Now one of the wealthiest towns in Germany, Bad Homburg vor der Höhe has lots to offer. The population includes many bankers from Frankfurt — no wonder the town’s motto is Champagne, Air & Tradition. ;-)
Needless to say, this place will beat your expectations.
Originally famed for its spa and mineral waters, it continues to please its visitors along those same lines. In the heart of the Old Town (Altstadt) is the Kurpark, with more than 30 fountains on display. In the park you’ll find the very saline Elisabethenquelle Spring over which stands a great pavilion.
Further along is the Kaiser-Wilhelm-Bad, still used for therapeutic treatments today, as well as the Taunus-Therme (which is one of my personal favorites) and Seedammbad offering saunas and steam baths.
The park also houses the Spielbank — the first casino in Bad Homburg and possibly one of the oldest casinos in the world. The story follows that when gambling was banned in Germany in the late 19th century, the owner moved to Monte Carlo. The rest is history there!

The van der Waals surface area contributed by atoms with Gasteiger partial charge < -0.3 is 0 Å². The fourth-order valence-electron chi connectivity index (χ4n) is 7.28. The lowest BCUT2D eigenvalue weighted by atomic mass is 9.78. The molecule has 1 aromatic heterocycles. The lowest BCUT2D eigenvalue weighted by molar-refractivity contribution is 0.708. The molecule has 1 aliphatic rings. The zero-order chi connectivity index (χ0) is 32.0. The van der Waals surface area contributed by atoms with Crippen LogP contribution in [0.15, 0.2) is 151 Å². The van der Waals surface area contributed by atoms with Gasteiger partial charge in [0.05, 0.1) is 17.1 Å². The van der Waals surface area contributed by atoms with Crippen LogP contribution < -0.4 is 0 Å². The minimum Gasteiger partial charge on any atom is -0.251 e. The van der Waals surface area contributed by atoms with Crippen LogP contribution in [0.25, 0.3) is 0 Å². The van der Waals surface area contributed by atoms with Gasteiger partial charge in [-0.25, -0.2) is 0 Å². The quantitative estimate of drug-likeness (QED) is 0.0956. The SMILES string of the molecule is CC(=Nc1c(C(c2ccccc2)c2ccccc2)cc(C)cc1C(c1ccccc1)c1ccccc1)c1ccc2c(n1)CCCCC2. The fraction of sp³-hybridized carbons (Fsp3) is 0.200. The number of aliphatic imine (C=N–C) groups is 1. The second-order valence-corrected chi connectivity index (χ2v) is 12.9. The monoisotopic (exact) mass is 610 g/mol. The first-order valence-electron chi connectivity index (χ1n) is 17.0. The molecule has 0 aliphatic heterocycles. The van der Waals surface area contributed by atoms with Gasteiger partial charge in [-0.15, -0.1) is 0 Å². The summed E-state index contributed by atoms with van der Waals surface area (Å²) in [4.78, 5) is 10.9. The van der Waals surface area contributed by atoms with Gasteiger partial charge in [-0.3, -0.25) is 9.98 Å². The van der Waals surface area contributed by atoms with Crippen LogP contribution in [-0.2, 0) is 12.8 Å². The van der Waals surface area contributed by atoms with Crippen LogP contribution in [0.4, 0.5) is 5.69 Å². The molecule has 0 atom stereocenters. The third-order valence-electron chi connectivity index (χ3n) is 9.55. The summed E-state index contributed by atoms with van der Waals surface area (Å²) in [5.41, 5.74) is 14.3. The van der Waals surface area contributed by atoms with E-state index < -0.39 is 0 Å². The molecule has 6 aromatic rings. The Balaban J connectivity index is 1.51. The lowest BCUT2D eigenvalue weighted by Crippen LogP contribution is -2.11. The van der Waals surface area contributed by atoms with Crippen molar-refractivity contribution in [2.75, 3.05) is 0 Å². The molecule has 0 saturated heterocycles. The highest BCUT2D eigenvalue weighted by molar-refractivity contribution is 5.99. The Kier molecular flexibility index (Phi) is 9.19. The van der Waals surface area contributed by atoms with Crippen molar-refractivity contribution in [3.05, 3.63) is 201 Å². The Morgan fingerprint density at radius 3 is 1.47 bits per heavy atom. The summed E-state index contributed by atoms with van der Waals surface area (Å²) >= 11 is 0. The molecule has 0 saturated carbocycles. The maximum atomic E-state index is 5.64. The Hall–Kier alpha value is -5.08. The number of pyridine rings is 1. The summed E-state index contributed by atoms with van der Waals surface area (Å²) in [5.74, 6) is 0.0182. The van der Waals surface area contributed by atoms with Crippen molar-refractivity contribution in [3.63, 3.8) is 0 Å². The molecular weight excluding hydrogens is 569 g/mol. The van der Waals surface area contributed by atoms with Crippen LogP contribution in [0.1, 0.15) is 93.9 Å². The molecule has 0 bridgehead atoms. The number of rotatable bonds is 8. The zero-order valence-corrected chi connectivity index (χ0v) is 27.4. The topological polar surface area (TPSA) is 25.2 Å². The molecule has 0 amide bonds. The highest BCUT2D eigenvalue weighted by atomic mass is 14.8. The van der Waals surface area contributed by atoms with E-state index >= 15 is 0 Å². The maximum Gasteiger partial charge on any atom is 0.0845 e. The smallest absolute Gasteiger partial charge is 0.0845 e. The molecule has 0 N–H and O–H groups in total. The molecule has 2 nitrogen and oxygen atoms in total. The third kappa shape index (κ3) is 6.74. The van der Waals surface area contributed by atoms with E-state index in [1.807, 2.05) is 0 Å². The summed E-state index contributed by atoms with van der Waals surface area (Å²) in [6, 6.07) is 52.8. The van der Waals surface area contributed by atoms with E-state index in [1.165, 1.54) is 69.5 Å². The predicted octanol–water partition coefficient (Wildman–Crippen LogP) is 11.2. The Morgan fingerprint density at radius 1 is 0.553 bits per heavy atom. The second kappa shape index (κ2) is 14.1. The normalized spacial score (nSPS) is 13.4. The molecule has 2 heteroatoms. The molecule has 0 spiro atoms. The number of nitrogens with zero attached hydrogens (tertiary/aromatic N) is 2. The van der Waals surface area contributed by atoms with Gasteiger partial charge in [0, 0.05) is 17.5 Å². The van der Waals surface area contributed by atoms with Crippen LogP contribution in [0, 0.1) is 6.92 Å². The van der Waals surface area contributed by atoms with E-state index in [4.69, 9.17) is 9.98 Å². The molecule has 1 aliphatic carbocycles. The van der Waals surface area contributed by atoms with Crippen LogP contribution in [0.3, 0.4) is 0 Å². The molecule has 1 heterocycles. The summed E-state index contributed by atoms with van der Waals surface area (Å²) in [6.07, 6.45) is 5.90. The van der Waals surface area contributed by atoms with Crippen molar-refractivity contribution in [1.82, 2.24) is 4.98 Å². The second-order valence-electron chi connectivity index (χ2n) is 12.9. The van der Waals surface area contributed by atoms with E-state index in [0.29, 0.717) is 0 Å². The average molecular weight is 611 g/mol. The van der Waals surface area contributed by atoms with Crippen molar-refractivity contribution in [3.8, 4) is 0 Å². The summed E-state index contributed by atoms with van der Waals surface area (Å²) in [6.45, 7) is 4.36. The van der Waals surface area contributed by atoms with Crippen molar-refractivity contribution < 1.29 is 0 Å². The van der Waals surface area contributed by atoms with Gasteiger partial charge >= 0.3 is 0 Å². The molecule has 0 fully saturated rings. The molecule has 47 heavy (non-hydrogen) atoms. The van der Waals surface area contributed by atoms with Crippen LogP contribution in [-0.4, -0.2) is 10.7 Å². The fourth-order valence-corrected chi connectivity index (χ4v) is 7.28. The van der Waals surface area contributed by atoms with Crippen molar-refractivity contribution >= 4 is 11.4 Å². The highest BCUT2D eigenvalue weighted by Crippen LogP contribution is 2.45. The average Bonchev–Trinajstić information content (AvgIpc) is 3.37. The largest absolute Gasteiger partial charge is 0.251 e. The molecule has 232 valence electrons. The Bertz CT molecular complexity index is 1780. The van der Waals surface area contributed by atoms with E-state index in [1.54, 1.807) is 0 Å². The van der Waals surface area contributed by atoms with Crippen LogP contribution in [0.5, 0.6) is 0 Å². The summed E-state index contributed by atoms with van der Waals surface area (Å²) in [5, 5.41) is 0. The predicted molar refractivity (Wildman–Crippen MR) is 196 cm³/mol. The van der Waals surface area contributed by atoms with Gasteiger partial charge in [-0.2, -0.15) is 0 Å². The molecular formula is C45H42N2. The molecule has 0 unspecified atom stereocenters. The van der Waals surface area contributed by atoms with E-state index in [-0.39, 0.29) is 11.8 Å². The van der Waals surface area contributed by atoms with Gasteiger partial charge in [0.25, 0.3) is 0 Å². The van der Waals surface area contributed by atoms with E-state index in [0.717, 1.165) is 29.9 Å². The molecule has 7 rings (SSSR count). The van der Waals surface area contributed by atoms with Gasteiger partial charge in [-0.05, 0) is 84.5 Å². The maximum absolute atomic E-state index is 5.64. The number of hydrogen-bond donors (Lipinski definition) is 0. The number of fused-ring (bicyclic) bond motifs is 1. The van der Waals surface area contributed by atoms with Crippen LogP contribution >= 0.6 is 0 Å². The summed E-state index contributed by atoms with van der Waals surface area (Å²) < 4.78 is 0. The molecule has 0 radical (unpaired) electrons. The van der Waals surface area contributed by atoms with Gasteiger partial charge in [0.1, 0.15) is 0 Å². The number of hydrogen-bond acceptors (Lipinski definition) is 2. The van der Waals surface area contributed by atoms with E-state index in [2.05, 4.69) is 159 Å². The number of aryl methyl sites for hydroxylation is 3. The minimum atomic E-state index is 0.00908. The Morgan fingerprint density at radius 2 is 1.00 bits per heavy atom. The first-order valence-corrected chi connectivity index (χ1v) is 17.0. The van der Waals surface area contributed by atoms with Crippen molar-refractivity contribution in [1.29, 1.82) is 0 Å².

The casino here re-opened around 60 years ago and is still going strong. If you fancy a glamorous evening out, make sure you dress for the occasion.
Bad Homburg was also the prime destination for not only the ruling classes in Germany, but across the globe. The King of Siam and the Tzar Nicholas II frequently visited, and Wilhelm II spent a month of every year in the splendid Schloss he had constructed on the site of an older castle. Only the White Tower of its predecessor remains in the grounds.
King Edward VII of England spent much time here as well — and actually had the fashionable “homburg” felt hat designed by hatmakers in this area. In honor of this, there is the well known Hutmuseum where you can find exhibitions of every type of hat you could imagine!
If you find yourself wanting some fresh air, then head up into the Taunus mountains. They are within easy reach of Bad Homburg town center by bus and have plenty of hiking trails. If you are up for the challenge you could find yourself at about 878 meters if you climb the highest peak — the Großer Feldberg (to be distinguished from the Feldberg — a 1493 meters high mountain in the Black Forest).